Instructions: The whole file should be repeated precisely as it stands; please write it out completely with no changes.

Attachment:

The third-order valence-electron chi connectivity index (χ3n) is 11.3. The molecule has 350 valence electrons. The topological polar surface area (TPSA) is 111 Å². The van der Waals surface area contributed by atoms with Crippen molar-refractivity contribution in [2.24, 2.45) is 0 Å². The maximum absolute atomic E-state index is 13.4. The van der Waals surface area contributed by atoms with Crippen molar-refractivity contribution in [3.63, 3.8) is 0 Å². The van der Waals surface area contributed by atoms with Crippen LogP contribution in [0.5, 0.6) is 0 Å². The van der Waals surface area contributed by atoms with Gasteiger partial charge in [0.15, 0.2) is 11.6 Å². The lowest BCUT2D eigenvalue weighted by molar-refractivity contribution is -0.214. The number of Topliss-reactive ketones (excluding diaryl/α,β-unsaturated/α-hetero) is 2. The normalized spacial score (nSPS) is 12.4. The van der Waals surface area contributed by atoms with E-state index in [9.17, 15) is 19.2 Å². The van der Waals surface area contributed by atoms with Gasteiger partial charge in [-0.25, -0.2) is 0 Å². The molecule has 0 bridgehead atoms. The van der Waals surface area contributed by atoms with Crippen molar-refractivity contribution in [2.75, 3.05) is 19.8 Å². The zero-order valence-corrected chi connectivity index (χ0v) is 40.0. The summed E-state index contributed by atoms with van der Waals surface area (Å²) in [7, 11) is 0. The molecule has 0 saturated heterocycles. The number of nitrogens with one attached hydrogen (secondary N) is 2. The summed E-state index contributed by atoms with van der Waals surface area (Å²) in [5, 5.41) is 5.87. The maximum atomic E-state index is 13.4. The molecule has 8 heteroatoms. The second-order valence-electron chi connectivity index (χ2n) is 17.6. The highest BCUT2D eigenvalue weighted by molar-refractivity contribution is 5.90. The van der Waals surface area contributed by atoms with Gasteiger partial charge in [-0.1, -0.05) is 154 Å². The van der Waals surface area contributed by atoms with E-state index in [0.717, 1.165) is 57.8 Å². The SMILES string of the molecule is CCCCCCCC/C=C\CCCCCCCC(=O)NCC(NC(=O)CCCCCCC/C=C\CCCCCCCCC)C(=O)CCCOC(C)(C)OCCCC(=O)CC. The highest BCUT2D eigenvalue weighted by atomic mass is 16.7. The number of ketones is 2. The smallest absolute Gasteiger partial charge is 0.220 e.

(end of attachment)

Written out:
The third-order valence-electron chi connectivity index (χ3n) is 11.3. The molecule has 350 valence electrons. The topological polar surface area (TPSA) is 111 Å². The van der Waals surface area contributed by atoms with Crippen molar-refractivity contribution in [2.24, 2.45) is 0 Å². The maximum absolute atomic E-state index is 13.4. The van der Waals surface area contributed by atoms with Crippen molar-refractivity contribution in [3.63, 3.8) is 0 Å². The van der Waals surface area contributed by atoms with Crippen LogP contribution in [0.5, 0.6) is 0 Å². The van der Waals surface area contributed by atoms with Gasteiger partial charge in [0.15, 0.2) is 11.6 Å². The lowest BCUT2D eigenvalue weighted by molar-refractivity contribution is -0.214. The number of Topliss-reactive ketones (excluding diaryl/α,β-unsaturated/α-hetero) is 2. The normalized spacial score (nSPS) is 12.4. The van der Waals surface area contributed by atoms with E-state index in [9.17, 15) is 19.2 Å². The van der Waals surface area contributed by atoms with Gasteiger partial charge in [-0.25, -0.2) is 0 Å². The molecule has 0 bridgehead atoms. The van der Waals surface area contributed by atoms with Crippen molar-refractivity contribution in [2.75, 3.05) is 19.8 Å². The zero-order valence-corrected chi connectivity index (χ0v) is 40.0. The summed E-state index contributed by atoms with van der Waals surface area (Å²) in [7, 11) is 0. The molecule has 0 saturated heterocycles. The number of nitrogens with one attached hydrogen (secondary N) is 2. The summed E-state index contributed by atoms with van der Waals surface area (Å²) in [5, 5.41) is 5.87. The maximum atomic E-state index is 13.4. The molecule has 8 heteroatoms. The second-order valence-electron chi connectivity index (χ2n) is 17.6. The highest BCUT2D eigenvalue weighted by molar-refractivity contribution is 5.90. The van der Waals surface area contributed by atoms with Gasteiger partial charge in [-0.1, -0.05) is 154 Å². The van der Waals surface area contributed by atoms with E-state index in [0.717, 1.165) is 57.8 Å². The SMILES string of the molecule is CCCCCCCC/C=C\CCCCCCCC(=O)NCC(NC(=O)CCCCCCC/C=C\CCCCCCCCC)C(=O)CCCOC(C)(C)OCCCC(=O)CC. The highest BCUT2D eigenvalue weighted by atomic mass is 16.7. The number of ketones is 2. The smallest absolute Gasteiger partial charge is 0.220 e.